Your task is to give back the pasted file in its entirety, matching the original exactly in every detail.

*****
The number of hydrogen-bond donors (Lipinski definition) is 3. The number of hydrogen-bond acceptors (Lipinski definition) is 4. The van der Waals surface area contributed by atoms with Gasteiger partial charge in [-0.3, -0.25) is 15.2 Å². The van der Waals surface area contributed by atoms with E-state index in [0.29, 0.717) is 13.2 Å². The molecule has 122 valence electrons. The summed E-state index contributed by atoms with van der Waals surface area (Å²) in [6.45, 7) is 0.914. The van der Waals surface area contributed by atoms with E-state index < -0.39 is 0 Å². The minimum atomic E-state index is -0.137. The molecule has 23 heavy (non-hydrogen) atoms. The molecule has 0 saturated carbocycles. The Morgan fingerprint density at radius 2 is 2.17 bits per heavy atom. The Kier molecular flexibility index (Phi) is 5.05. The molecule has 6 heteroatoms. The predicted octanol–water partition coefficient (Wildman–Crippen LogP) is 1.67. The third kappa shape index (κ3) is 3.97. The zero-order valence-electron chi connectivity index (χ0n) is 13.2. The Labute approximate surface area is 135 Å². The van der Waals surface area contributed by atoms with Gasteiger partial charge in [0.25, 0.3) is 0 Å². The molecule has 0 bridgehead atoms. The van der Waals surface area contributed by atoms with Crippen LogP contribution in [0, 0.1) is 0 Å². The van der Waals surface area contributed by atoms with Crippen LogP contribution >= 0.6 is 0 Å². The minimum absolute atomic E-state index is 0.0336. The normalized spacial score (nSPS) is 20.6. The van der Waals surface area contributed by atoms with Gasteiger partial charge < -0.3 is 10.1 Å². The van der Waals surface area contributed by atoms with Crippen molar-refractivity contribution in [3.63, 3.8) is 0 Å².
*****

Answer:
The number of hydrogen-bond donors (Lipinski definition) is 3. The number of hydrogen-bond acceptors (Lipinski definition) is 4. The van der Waals surface area contributed by atoms with Gasteiger partial charge in [-0.3, -0.25) is 15.2 Å². The van der Waals surface area contributed by atoms with E-state index in [0.29, 0.717) is 13.2 Å². The molecule has 122 valence electrons. The summed E-state index contributed by atoms with van der Waals surface area (Å²) in [6.45, 7) is 0.914. The van der Waals surface area contributed by atoms with E-state index < -0.39 is 0 Å². The minimum atomic E-state index is -0.137. The molecule has 23 heavy (non-hydrogen) atoms. The molecule has 0 saturated carbocycles. The Morgan fingerprint density at radius 2 is 2.17 bits per heavy atom. The Kier molecular flexibility index (Phi) is 5.05. The molecule has 6 heteroatoms. The predicted octanol–water partition coefficient (Wildman–Crippen LogP) is 1.67. The third kappa shape index (κ3) is 3.97. The zero-order valence-electron chi connectivity index (χ0n) is 13.2. The Labute approximate surface area is 135 Å². The van der Waals surface area contributed by atoms with Gasteiger partial charge in [0.25, 0.3) is 0 Å². The molecule has 0 bridgehead atoms. The van der Waals surface area contributed by atoms with Crippen LogP contribution in [0, 0.1) is 0 Å². The van der Waals surface area contributed by atoms with Crippen LogP contribution >= 0.6 is 0 Å². The minimum absolute atomic E-state index is 0.0336. The normalized spacial score (nSPS) is 20.6. The van der Waals surface area contributed by atoms with Gasteiger partial charge < -0.3 is 10.1 Å². The van der Waals surface area contributed by atoms with Crippen molar-refractivity contribution in [3.63, 3.8) is 0 Å².